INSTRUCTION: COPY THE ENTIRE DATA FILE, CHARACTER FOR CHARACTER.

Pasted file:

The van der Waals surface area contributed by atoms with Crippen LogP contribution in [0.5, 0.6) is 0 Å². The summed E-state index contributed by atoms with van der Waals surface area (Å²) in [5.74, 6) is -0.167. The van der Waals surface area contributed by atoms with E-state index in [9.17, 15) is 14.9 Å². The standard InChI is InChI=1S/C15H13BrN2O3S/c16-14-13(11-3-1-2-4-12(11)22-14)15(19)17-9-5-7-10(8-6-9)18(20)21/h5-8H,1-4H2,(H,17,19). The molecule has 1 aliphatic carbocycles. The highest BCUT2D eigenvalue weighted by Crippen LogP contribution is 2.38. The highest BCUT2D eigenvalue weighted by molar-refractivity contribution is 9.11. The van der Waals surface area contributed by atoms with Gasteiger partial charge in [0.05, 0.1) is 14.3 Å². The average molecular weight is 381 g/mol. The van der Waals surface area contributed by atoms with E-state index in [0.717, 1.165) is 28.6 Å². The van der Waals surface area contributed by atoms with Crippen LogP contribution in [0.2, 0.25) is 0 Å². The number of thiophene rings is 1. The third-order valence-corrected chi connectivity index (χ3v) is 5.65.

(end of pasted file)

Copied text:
The van der Waals surface area contributed by atoms with Crippen LogP contribution in [0.5, 0.6) is 0 Å². The summed E-state index contributed by atoms with van der Waals surface area (Å²) in [5.74, 6) is -0.167. The van der Waals surface area contributed by atoms with E-state index in [9.17, 15) is 14.9 Å². The standard InChI is InChI=1S/C15H13BrN2O3S/c16-14-13(11-3-1-2-4-12(11)22-14)15(19)17-9-5-7-10(8-6-9)18(20)21/h5-8H,1-4H2,(H,17,19). The molecule has 1 aliphatic carbocycles. The highest BCUT2D eigenvalue weighted by Crippen LogP contribution is 2.38. The highest BCUT2D eigenvalue weighted by molar-refractivity contribution is 9.11. The van der Waals surface area contributed by atoms with Gasteiger partial charge in [0.05, 0.1) is 14.3 Å². The average molecular weight is 381 g/mol. The van der Waals surface area contributed by atoms with E-state index in [0.717, 1.165) is 28.6 Å². The van der Waals surface area contributed by atoms with Crippen LogP contribution in [0.2, 0.25) is 0 Å². The number of thiophene rings is 1. The third-order valence-corrected chi connectivity index (χ3v) is 5.65.